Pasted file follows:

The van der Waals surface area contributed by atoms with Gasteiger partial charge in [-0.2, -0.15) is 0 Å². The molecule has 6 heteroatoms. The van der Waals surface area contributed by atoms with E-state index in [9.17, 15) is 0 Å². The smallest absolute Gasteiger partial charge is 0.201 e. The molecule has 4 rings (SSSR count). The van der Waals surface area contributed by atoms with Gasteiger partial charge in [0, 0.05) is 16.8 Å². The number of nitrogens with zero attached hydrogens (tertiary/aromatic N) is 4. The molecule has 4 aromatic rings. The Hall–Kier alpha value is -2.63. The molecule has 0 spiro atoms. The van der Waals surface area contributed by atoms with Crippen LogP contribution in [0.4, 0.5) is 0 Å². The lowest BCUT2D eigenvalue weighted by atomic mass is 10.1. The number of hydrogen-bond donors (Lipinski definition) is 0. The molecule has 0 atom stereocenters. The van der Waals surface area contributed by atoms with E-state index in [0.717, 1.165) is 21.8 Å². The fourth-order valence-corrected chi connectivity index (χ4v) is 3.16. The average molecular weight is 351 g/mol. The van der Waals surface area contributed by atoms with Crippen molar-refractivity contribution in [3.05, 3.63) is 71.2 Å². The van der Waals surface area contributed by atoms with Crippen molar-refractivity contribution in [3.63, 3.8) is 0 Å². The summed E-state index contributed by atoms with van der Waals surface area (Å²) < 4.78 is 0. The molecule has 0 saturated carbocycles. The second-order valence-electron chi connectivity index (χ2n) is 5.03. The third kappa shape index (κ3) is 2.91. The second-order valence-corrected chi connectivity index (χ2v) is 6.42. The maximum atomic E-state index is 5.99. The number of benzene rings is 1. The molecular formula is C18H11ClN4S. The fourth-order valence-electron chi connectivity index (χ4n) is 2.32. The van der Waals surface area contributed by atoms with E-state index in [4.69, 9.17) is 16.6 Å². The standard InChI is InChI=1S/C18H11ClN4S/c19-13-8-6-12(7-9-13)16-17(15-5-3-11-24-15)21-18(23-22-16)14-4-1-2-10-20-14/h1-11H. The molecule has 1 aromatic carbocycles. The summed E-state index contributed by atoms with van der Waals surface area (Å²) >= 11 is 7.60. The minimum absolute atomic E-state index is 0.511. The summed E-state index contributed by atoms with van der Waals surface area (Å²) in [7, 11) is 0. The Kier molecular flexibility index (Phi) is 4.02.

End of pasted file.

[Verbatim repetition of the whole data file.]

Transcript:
The van der Waals surface area contributed by atoms with Gasteiger partial charge in [-0.2, -0.15) is 0 Å². The molecule has 6 heteroatoms. The van der Waals surface area contributed by atoms with E-state index in [9.17, 15) is 0 Å². The smallest absolute Gasteiger partial charge is 0.201 e. The molecule has 4 rings (SSSR count). The van der Waals surface area contributed by atoms with Gasteiger partial charge in [0, 0.05) is 16.8 Å². The number of nitrogens with zero attached hydrogens (tertiary/aromatic N) is 4. The molecule has 4 aromatic rings. The Hall–Kier alpha value is -2.63. The molecule has 0 spiro atoms. The van der Waals surface area contributed by atoms with Crippen LogP contribution in [0.4, 0.5) is 0 Å². The lowest BCUT2D eigenvalue weighted by atomic mass is 10.1. The number of hydrogen-bond donors (Lipinski definition) is 0. The molecule has 0 atom stereocenters. The van der Waals surface area contributed by atoms with E-state index in [0.717, 1.165) is 21.8 Å². The fourth-order valence-corrected chi connectivity index (χ4v) is 3.16. The average molecular weight is 351 g/mol. The van der Waals surface area contributed by atoms with Crippen molar-refractivity contribution in [3.05, 3.63) is 71.2 Å². The van der Waals surface area contributed by atoms with Crippen molar-refractivity contribution in [3.63, 3.8) is 0 Å². The summed E-state index contributed by atoms with van der Waals surface area (Å²) < 4.78 is 0. The molecule has 0 saturated carbocycles. The second-order valence-electron chi connectivity index (χ2n) is 5.03. The third kappa shape index (κ3) is 2.91. The second-order valence-corrected chi connectivity index (χ2v) is 6.42. The maximum atomic E-state index is 5.99. The number of benzene rings is 1. The molecular formula is C18H11ClN4S. The fourth-order valence-electron chi connectivity index (χ4n) is 2.32. The van der Waals surface area contributed by atoms with E-state index in [4.69, 9.17) is 16.6 Å². The standard InChI is InChI=1S/C18H11ClN4S/c19-13-8-6-12(7-9-13)16-17(15-5-3-11-24-15)21-18(23-22-16)14-4-1-2-10-20-14/h1-11H. The molecule has 1 aromatic carbocycles. The summed E-state index contributed by atoms with van der Waals surface area (Å²) >= 11 is 7.60. The minimum absolute atomic E-state index is 0.511. The summed E-state index contributed by atoms with van der Waals surface area (Å²) in [7, 11) is 0. The Kier molecular flexibility index (Phi) is 4.02.